Economy

Credit card bill moves to Senate

Legislation that would remedy much of the credit card industry’s consumer abuses is closer to reality. It was approved by the House last week and now is before the Senate. As mentioned earlier in this space, it would eliminate abrupt, huge increases in interest rates and prevent other tactics that consumer advocates have called for. It’s about time. For too long, credit card agreements, filled with wide rivers of microscopic, self-serving type have allowed card issuers ...

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Topics for coming webinars

Well over 100 owner-operators turned out Wednesday evening for Overdrive’s first webinar. Kevin Rutherford, our Dollars & Sense columnist and the host of ATBS Trucking Business & Beyond on Sirius XM, had a lot to say about “Surviving a difficult economy.” The overall reviews were overwhelmingly positive, and that’s saying a lot, coming from a group that doesn’t mind sounding off about anything that rubs them the wrong way.   Listeners viewing the free web presentation also ...

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Landstar rides out the storm

When the economy’s in a tailspin, some observers like to speculate that the owner-operator is about to become an endangered species. Indeed, many contractors have fallen out in recent months, but there’s no doubt about the potential for good operators to make money. The biggest owner-operator fleet, Landstar Systems, recently announced it earned $14 million in the first quarter. Granted, that’s 41 percent less than a year ago, due to decreased revenue in a serious ...

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Diesel: Cheaper than gasoline?

If you’re still smarting over last year’s outrageous diesel prices, you can take a little comfort in a prediction from the U.S. Department of Energy. The feds forecast diesel will average $2.19 over 2009, and $2.51 in 2010. “The expected continuing decline in diesel fuel consumption in the United States this year as well as the growing weakness in distillate fuel usage outside the United States are projected to result in a narrowing of refining ...

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Hurray for homebuilding, retail and manufacturing

  Martin Crutsinger of the Associated Press this week notes that five key economic areas show potential early signs of a turnaround, in spite of continuing signs of worsening problems.   Three of the five directly impact trucking: new homes, retail sales and durable goods. Each also was accompanied with a “reality check” reminding readers of the ongoing bad news, of which there is no shortage. The other two areas were existing home sales and Wall Street.   Looking ...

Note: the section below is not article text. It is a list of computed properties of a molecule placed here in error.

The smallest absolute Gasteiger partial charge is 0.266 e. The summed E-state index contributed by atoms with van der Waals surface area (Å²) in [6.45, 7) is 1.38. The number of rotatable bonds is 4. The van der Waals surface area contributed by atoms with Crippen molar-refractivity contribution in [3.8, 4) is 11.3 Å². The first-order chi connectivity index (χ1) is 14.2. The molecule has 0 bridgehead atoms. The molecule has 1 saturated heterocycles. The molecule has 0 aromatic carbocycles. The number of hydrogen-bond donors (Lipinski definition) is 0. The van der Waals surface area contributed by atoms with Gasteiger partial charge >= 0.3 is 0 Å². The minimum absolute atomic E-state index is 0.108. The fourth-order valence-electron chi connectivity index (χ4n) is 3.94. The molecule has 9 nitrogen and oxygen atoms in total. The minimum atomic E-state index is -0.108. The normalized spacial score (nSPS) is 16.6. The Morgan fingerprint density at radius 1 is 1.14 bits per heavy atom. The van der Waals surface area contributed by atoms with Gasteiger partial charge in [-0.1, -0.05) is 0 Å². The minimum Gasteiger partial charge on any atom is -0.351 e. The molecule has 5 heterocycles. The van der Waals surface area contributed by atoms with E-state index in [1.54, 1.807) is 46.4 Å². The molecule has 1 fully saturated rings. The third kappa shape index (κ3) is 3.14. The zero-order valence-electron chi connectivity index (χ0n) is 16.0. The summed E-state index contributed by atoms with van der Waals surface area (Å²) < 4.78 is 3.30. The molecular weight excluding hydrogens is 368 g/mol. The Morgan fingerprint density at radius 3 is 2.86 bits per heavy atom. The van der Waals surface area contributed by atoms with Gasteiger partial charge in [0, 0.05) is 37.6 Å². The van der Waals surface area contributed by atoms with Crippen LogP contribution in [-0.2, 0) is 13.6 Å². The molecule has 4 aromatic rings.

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Schneider raises the bar on applicants

 Schneider National is taking a variety of measures, some different than their competitors’, to cope with the downturn. Last week at the Mid-America Trucking Show in Louisville, Ky., the VP for driver recruiting, Michael Hinz, reviewed Schneider's latest developments with me and Linda Longton, the editorial chief for all our magazines here at Randall Reilly Publishing. One big change is closing the door on inexperienced drivers, Hinz said. Unless you have six months’ fairly recent driving ...

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Economic news not all bad

Following are items that came our way in the last several days. Hey, it’s not all gloom and doom. Of the four, two anticipate positive change in trucking:   The current glut of trucking capacity won’t last too long, says Chief Economist Bob Costello of the American Trucking Associations. He notes that thousands of fleets have gone belly-up, those truckload carriers that are surviving have been downsizing for a few years, and the driver shortage will return ...

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Bright spots few and far between

  There’s plenty of bad news from the economy-watchers at the Institute of Supply Management. As the headline for the February roundup of manufacturing stats says: “New Orders, Production, Employment and Inventories Contracting.”   No surprise there. So for what it’s worth, here are a few shiny needles among the haystack:   Factory output is still shrinking, but not as fast as in January. “ISM's Production Index registered 36.3 percent in February, which is an increase of 4.2 ...

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Following the billions

  You’ve heard reports about the diverse types of projects that the federal bailouts are funding, in some cases how few jobs they will create, and how some of the expenditures are scheduled to take place years after the economy is likely to have rebounded.   Two websites can help you track this fiscal free-for-all. They’re both called “Stimulus Watch,” but are quite different.   The most publicized one is Stimulus Watch, which lists many proposed projects that could become ...

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For the newly jobless, driving never looked so good

Recent trucking news has reported the reversal of the driver shortage, which had appeared to be, as Jesus said of the poor, with us forever. Friday’s Wall Street Journal highlights how the competition for drivers is worse than ever partly because of people recently unemployed from car plants or construction and desperate for a paycheck.   At Prime Inc., even white collar workers are knocking on the door, a recruiting director told the Journal. The company ...

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